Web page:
The other 2/3rds had an issue in a rocky area with lots of iron ore once, another inside a gorge.  Signal bounce mostly.

 - When she went back there a couple days later, everything was fine.

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17 hours ago, Mausebiber said:

Maybe I really don't understand your language, maybe there is a big difference between the English and the American language, like in "traffic circle" and "roundabout"

https://dictionary.cambridge.org/dictionary/english/data

 

But never mind, this discussion let you collect a lot of thumbs-up, at least it is good for something.

Thanks, and have a nice day,

MB

You understand data in the proper sense of the word, it is being colloquially used here to mean 'connected to the internet by 3G (or whatever)', a usage which has become common , especially as smartphone connectivity bundle adverts often include the phrase 'data plans' when explaining their download/upload  limits per month.

So, in this particular context the meaning is no live data in the field. Not an obvious thing to a non native speaker, even one with a good level of understanding, and something a contributor here really shouldn't be criticized for.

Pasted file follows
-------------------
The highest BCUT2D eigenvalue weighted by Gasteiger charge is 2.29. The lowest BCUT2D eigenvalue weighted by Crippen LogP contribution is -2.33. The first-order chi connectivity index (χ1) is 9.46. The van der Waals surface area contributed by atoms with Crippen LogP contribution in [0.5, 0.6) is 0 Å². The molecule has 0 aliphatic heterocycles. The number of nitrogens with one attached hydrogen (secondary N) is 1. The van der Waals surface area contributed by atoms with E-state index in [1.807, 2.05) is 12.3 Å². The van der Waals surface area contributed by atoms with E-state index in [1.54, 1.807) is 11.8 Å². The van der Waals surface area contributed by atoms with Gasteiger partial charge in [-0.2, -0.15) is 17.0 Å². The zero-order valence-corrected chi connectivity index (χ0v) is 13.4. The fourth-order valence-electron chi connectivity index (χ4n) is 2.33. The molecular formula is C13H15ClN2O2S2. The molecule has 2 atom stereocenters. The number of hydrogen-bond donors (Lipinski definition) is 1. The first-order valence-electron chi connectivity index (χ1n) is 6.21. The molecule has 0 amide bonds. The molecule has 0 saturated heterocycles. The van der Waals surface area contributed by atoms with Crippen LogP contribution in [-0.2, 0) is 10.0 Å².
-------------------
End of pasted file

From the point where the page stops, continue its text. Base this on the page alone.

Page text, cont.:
Happy to say I need no live data in the field, just data stored in my GPS . Happy because if I choose to cache  I can do so even when the servers stop working , an advantage over the smartphone which hadn't occurred to me until recent events .

 

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Posted (edited)
43 minutes ago, hal-an-tow said:

Happy to say I need no live data in the field, just data stored in my GPS . Happy because if I choose to cache  I can do so even when the servers stop working , an advantage over the smartphone which hadn't occurred to me until recent events .

 

Um. That depends on the app. Obviously if the app doesn't store anything offline, then you can't view essential cache data if there's no live data reception available. But some apps either cache or store data offline once it's been downloaded. Just as if you were loading your gps for offline use. So yes, if your app is designed for offline use, then you can go geocaching just fine where there is no live data reception.

 

Further on that point: I still use Geosphere which is designed to work 100% offline (with GPS reception of course). Other apps are not.

Edited by thebruce0